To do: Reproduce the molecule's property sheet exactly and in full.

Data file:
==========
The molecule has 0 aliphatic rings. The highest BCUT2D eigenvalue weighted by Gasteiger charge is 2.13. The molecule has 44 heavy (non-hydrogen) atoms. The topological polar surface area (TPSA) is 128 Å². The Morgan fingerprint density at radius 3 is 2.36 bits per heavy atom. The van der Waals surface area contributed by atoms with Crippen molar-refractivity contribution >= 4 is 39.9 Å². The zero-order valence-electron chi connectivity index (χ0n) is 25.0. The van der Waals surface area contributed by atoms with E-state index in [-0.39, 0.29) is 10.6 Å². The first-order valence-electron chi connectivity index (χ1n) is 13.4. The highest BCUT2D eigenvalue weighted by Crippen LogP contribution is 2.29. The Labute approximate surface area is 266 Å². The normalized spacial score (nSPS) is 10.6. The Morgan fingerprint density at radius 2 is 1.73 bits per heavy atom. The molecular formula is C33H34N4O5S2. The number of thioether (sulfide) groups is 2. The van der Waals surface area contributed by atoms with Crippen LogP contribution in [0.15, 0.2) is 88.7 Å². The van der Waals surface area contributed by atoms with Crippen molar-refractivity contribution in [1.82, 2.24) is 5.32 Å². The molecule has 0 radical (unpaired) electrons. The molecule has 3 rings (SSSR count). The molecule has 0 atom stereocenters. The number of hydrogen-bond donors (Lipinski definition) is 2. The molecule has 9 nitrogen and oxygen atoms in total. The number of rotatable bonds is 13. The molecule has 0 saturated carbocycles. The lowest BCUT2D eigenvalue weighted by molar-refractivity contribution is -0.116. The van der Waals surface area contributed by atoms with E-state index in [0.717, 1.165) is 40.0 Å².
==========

The molecule has 0 aliphatic rings. The highest BCUT2D eigenvalue weighted by Gasteiger charge is 2.13. The molecule has 44 heavy (non-hydrogen) atoms. The topological polar surface area (TPSA) is 128 Å². The Morgan fingerprint density at radius 3 is 2.36 bits per heavy atom. The van der Waals surface area contributed by atoms with Crippen molar-refractivity contribution >= 4 is 39.9 Å². The zero-order valence-electron chi connectivity index (χ0n) is 25.0. The van der Waals surface area contributed by atoms with E-state index in [-0.39, 0.29) is 10.6 Å². The first-order valence-electron chi connectivity index (χ1n) is 13.4. The highest BCUT2D eigenvalue weighted by Crippen LogP contribution is 2.29. The Labute approximate surface area is 266 Å². The normalized spacial score (nSPS) is 10.6. The Morgan fingerprint density at radius 2 is 1.73 bits per heavy atom. The molecular formula is C33H34N4O5S2. The number of thioether (sulfide) groups is 2. The van der Waals surface area contributed by atoms with Crippen LogP contribution in [0.15, 0.2) is 88.7 Å². The van der Waals surface area contributed by atoms with Crippen molar-refractivity contribution in [1.82, 2.24) is 5.32 Å². The molecule has 0 radical (unpaired) electrons. The molecule has 3 rings (SSSR count). The molecule has 0 atom stereocenters. The number of hydrogen-bond donors (Lipinski definition) is 2. The molecule has 9 nitrogen and oxygen atoms in total. The number of rotatable bonds is 13. The molecule has 0 saturated carbocycles. The lowest BCUT2D eigenvalue weighted by molar-refractivity contribution is -0.116. The van der Waals surface area contributed by atoms with E-state index in [0.717, 1.165) is 40.0 Å².